From Russia with Love (Terence Young / United Kingdom, 1963):

The lights come up on a nasty nocturnal exercise and the opening credits are projected onto undulating flesh—the shift from Dr. No's Caribbean design is a marked one, the Byzantine network fits the metallic Cold War ménage to a fare-thee-well. A Soviet decoding machine is the MacGuffin, SPECTRE's plan is to seize it and then sell it back via pawns on both sides of the Iron Curtain, a natural grid for the Czech chessmaster (Vladek Sheybal). One half of the plan is James Bond (Sean Connery) and the other is the Russian consulate clerk in Istanbul (Daniela Bianchi), a gauzy guise (sightseeing newlyweds) over a swiftly splintering East-West truce. "I think we're talking at cross-purposes again." Mosques for tourists and gypsy catfights up above and stampeding rats in the catacombs below, that's the land of sultans in the age of spies, the Turkish intelligence chief (Pedro Armendariz) inspects it through a periscope. The blithe Eros of the cavorting agents is contrasted with the steely Thanatos of the flaxen assassin (Robert Shaw), "a homicidal paranoid, superb material." (The Paolozzi image of a dead foe dangling from the lips of an Anita Ekberg billboard segues into a ripe view of Bianchi's mouth, isolated in close-up like a pink Lichtenstein blowup.) Out of plush elements Terence Young orchestrates the series' tightest expression of brutes playacting as gentlemen, a British calm purposely met with such jolts as the former SMERSH colonel with venom-tipped boots. Lotte Lenya's presence enhances the Germanic flavor (Lang figures in the exploding suitcase and the Orient Express brawl adduced from Cloak and Dagger), though Hitchcock is the clear tributary in the bizarrerie of the drugged heroine waking up on a truck of flowers just in time for a helicopter blitzkrieg. "Yes, I think I got that without the subtitles." The final gondola ride ends with the unspooling of a tell-tale reel of film, just the romantic declaration for randy cutthroats "working on the company's time." Cinematography by Ted Moore. With Bernard Lee, Eunice Gayson, Walter Gotell, Francis De Wolff, and Lois Maxwell.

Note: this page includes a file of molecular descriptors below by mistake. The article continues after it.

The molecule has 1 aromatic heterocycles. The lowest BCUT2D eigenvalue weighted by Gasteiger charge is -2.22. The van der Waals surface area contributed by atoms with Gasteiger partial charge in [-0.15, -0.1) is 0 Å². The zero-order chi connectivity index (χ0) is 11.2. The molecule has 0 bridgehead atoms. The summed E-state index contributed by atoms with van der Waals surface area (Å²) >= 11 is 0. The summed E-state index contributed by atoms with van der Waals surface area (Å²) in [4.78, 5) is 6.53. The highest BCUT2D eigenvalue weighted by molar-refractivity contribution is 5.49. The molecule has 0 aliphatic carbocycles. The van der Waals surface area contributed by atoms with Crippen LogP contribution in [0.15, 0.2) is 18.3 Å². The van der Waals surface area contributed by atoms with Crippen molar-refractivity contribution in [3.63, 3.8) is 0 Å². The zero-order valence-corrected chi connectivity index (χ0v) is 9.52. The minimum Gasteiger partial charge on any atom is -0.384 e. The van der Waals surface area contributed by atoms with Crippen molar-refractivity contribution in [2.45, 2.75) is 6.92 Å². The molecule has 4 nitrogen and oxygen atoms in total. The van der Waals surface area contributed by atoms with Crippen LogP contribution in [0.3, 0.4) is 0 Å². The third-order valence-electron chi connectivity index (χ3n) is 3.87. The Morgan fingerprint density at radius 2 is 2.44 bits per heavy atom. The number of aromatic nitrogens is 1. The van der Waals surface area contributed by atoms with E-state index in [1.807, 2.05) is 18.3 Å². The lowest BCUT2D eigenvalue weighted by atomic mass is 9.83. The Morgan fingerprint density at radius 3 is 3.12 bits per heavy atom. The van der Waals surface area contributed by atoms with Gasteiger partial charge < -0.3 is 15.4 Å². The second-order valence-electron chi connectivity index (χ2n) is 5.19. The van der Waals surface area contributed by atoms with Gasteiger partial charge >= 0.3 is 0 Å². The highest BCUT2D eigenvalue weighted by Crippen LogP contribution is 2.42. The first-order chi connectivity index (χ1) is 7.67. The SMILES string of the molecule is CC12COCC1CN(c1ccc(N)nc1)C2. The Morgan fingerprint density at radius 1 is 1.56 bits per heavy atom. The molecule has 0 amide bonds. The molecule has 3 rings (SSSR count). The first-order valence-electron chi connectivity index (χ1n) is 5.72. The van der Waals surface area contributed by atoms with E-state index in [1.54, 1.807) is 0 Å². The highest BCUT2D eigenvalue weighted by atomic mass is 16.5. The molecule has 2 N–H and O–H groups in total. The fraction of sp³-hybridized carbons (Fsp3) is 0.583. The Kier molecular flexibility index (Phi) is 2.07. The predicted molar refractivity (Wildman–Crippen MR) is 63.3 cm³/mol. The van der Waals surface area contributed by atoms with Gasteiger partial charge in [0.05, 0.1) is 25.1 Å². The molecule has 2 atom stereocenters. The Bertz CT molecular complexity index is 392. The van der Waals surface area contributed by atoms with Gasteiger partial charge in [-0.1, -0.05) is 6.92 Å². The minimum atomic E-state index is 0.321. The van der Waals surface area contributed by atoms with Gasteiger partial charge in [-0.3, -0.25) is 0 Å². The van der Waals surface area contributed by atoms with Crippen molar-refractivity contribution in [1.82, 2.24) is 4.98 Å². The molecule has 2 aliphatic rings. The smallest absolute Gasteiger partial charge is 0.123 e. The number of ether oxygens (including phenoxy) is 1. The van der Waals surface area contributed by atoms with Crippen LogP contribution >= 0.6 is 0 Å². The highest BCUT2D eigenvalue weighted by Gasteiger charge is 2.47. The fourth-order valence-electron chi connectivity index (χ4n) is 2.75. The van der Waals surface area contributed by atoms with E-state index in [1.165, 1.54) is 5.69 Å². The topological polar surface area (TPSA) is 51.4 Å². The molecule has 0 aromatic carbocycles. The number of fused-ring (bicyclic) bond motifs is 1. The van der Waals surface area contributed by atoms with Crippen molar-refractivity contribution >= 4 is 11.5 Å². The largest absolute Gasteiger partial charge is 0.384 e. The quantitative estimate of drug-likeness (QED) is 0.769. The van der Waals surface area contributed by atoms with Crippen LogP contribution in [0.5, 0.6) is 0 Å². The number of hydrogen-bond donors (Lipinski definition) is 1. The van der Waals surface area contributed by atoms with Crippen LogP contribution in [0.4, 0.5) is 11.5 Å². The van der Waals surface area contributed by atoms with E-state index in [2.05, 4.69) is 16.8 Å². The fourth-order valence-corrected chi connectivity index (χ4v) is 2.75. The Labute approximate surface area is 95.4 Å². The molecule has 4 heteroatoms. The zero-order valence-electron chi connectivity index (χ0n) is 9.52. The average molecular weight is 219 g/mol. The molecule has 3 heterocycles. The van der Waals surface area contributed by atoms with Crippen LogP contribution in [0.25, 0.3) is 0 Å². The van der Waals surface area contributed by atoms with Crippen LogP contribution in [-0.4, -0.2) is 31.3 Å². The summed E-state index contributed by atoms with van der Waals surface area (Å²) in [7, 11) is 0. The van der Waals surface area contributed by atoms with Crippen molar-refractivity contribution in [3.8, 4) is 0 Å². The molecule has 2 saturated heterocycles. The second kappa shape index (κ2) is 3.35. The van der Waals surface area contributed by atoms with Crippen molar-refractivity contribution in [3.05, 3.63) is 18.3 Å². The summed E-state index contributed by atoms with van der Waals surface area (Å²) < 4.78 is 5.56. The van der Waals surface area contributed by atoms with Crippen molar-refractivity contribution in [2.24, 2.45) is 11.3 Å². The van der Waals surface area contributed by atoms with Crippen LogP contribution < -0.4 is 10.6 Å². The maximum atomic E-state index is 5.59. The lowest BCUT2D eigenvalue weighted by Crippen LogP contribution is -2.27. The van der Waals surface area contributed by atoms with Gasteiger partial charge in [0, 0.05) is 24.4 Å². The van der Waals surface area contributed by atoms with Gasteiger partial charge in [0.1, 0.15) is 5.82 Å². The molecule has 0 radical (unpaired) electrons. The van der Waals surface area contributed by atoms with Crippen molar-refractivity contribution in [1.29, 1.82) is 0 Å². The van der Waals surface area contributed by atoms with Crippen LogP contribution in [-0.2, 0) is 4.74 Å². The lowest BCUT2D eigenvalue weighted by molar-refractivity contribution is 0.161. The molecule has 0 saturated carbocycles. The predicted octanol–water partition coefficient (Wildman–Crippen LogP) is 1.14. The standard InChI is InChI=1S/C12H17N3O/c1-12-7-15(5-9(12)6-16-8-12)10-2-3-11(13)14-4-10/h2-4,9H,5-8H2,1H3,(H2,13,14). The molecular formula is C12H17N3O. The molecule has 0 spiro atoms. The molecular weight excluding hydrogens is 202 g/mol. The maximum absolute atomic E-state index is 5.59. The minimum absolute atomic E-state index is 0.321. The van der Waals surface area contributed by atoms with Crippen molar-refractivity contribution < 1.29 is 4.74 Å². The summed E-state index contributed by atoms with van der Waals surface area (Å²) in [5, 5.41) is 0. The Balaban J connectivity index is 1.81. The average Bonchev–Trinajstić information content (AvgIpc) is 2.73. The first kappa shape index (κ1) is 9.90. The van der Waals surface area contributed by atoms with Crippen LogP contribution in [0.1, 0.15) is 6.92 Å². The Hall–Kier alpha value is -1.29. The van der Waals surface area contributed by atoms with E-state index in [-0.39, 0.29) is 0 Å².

--- Fernando F. Croce

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